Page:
For cell adhesion assay amine-binding, maleic anhydride activated clear 96-well-plates (Pierce #15110, Thermo Scientific) were used as described previously . Extracellular matrix components used were fibronectin (10 μg/ml), vitronectin (5 μg/ml), laminin (50 μg/ml), collagen I (10 μg/ml), collagen IV (10 μg/ml) and as control BSA (10 μg/ml) (all Thermo Scientific). Concentrations were selected according to the cell migration assay. Each well was coated with extracellular matrix components at a volume of 100 μl overnight on a rocking shaker at RT and washed twice with 100 μl washing buffer (DPBS with 0.05% Tween 20, ICI Amenic Inc.). Unspecific binding sites were blocked with 200 μl blocking solution (DPBS with 0.5% BSA) per well and incubated for 1 h in a moistened atmosphere at 5% CO2 at 37 °C in air. Meanwhile cells were washed in DPBS, medium was then replaced with Trypsin-EDTA and cells were resuspended in serum-free culture medium. Blocking solution was removed from the wells coated with ECM components and 50 μl of tumor cell suspension were added (4 × 105 cells/ml) per well. After 1 h incubation in a moistened atmosphere at 5% CO2 at 37 °C in air, non-adherent cells were removed with 2 × 200 μl washing buffer (DPBS with 0.05% Tween 20) per well. Adherent cells were fixed with 100 μl 4% paraformaldehyde (Histofix 4%, Roth) for 15 min at RT and stained using 100 μl crystal violet solution (5 mg/ml in 2% ethanol) for 10 min at RT. Afterwards the staining solution was washed out with 3 × 100 μl washing buffer (DPBS with 0.05% Tween 20) per well and the plate was dried on air. For resolving the colorant wells were incubated with 100 μl 2% SDS (Roth) for 30 min. The adsorption was measured at 550 nm (reference value at 650 nm) with GloMax®-Multi detection system (Promega). Experiments were performed in quadruplicates and repeated three times.
Chemotactic cell migration assay
For chemotactic cell migration analysis a modified Boyden chamber was used (Costar), as described previously . The chamber consists of an upper and a lower department separated by a porous polycarbonate membrane with 8 μm pore diameter (Neuro Probe). Before analysis cells were cultivated in serum-free culture medium for 24 h. According to the instruction of the manufacturer, the lower chemotaxis compartment was filled with 29 μl solution of extracellular matrix components (according to the optimal conditions : fibronectin 10 μg/ml, vitronectin 5 μg/ml, laminin 50 μg/ml, collagen I and IV 10 μg/ml (Thermo Scientific)) diluted in serum-free medium. The lower part was covered by the polycarbonate membrane, having been equilibrated in DPBS for 2 min. Then the upper part was fixed. The wells of the upper part were filled with 50 μl of tumor cell suspension (3 × 105 cells/ml). The chamber was then incubated for 16 h in a moistened atmosphere with 5% CO2 at 37 °C. Afterwards not-migrated cells were removed from the upper membrane side by washing it in buffer solution according to Weise (Merck) and by mechanical detachment using a rubber scraper. Migrated cells were fixed in methanol for 1 min and dyed with hemacolor (Merck). The dyed membrane was transferred onto a microscope slide and covered with immersion oil. The migrated cells were counted on an area of 2.5 mm2 of the porous membrane. The experiment was performed in quadruplicates and repeated three times.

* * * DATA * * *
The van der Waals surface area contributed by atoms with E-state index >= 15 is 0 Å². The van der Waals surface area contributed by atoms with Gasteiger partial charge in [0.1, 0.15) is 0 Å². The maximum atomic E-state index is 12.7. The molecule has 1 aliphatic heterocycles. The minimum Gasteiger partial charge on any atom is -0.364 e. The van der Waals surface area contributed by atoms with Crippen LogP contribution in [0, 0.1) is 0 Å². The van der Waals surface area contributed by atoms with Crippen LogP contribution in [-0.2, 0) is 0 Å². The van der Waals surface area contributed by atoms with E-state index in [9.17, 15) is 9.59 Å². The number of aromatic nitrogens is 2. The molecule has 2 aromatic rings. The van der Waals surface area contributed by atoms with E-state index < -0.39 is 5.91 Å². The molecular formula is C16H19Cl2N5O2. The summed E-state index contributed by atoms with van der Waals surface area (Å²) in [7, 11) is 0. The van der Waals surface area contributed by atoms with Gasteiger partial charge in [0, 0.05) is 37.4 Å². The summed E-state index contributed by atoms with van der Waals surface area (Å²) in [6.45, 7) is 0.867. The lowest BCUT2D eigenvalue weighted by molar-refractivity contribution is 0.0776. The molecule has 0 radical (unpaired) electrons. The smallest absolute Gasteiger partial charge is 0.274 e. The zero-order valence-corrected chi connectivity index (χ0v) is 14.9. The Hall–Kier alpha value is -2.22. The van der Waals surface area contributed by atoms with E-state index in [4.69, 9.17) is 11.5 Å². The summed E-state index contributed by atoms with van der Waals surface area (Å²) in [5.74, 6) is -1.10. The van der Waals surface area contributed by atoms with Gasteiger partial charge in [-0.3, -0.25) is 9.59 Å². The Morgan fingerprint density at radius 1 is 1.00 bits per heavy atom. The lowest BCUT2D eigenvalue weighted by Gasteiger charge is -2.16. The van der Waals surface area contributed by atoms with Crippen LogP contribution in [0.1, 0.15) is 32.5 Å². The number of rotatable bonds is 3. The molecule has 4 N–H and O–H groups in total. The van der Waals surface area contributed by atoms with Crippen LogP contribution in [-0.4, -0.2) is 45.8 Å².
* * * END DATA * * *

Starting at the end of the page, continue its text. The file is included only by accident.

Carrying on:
Cell death detection assay
For apoptosis analysis in transfected RCC cells a cell death detection assay (Roche) was performed. 5 × 104 cells were seeded in a 6-well-plate. Next day medium was discarded; cells were scraped off and transferred in 500 μl incubation buffer. After 30 min at RT a centrifugation at 20000 g for 10 min followed. The supernatant was used for cell death detection assay. For the assay the 96-well-plate was incubated with 100 μl coating solution per well over night at 4 °C. Next day the solution was discarded, 200 μl incubation buffer was added per well and incubated for 30 min at RT. A washing step with 300 μl washing solution per well followed for three times. 100 μl of the prepared supernatant was then filled in the wells. After 90 min the solutions were discarded and wells were washed again (3 × 300 μl/well washing solution). Incubation with 100 μl per well coating solution for 90 min at RT followed. After another washing step apoptosis was detected with 100 μl substrate solution per well. The adsorption of individual wells was measured at 405 nm with GloMax®-Multi detection system (Promega). Experiments were performed in quadruplicates and repeated three times. Mean value and standard error rate were calculated.
Cell proliferation assay
To study the effect of transfected RCC cells on proliferation, a colorimetric BrdU incorporation assay (Roche) was performed as previously published . The cells were seeded in quadruplicates into a 96-well-plate (5 × 103 cells/well) and cultured for 48 h. BrdU solution (10 μM) was added to the cells and incubated for 2 h. The cells were fixed and the DNA was denatured in one step by adding 200 μl per well fixDenat solution for 30 min. Incorporated BrdU was detected by an anti-BrdU-POD antibody (100 μl antibody solution per well) within 60 min. Fixed cells were washed three times with 200 μl washing solution per well. The BrdU-antibody complex was detected by 100 μl substrate solution per well. After incubation of 15 min reaction was stopped by adding 25 μl H2SO4 (1 M) per well and proliferation was quantified by measuring the absorbance at 450 nm (reference 690 nm) with GloMax®-Multi detection system (Promega).
Flow cytometric analysis of integrin subunits in renal carcinoma cell lines